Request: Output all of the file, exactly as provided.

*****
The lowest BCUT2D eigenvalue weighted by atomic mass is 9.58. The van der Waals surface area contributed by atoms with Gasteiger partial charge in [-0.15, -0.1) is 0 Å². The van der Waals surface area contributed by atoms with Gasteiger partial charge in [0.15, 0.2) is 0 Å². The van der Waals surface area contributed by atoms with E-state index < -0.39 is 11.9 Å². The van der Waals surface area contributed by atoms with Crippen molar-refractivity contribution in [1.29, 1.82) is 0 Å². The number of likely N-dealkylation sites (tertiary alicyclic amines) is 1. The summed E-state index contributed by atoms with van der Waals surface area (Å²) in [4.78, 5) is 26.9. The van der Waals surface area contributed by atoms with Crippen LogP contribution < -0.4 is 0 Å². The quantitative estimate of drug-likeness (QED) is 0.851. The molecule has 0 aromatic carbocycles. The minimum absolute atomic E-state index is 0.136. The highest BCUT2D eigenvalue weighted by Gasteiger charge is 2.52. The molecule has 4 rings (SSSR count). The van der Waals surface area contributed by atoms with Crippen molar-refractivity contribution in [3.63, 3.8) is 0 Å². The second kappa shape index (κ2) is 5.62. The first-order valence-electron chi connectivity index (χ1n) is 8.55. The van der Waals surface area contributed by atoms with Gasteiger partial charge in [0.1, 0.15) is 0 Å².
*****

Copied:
The lowest BCUT2D eigenvalue weighted by atomic mass is 9.58. The van der Waals surface area contributed by atoms with Gasteiger partial charge in [-0.15, -0.1) is 0 Å². The van der Waals surface area contributed by atoms with Gasteiger partial charge in [0.15, 0.2) is 0 Å². The van der Waals surface area contributed by atoms with E-state index < -0.39 is 11.9 Å². The van der Waals surface area contributed by atoms with Crippen molar-refractivity contribution in [1.29, 1.82) is 0 Å². The number of likely N-dealkylation sites (tertiary alicyclic amines) is 1. The summed E-state index contributed by atoms with van der Waals surface area (Å²) in [4.78, 5) is 26.9. The van der Waals surface area contributed by atoms with Crippen LogP contribution < -0.4 is 0 Å². The quantitative estimate of drug-likeness (QED) is 0.851. The molecule has 0 aromatic carbocycles. The minimum absolute atomic E-state index is 0.136. The highest BCUT2D eigenvalue weighted by Gasteiger charge is 2.52. The molecule has 4 rings (SSSR count). The van der Waals surface area contributed by atoms with Crippen molar-refractivity contribution in [3.63, 3.8) is 0 Å². The second kappa shape index (κ2) is 5.62. The first-order valence-electron chi connectivity index (χ1n) is 8.55. The van der Waals surface area contributed by atoms with Gasteiger partial charge in [0.1, 0.15) is 0 Å².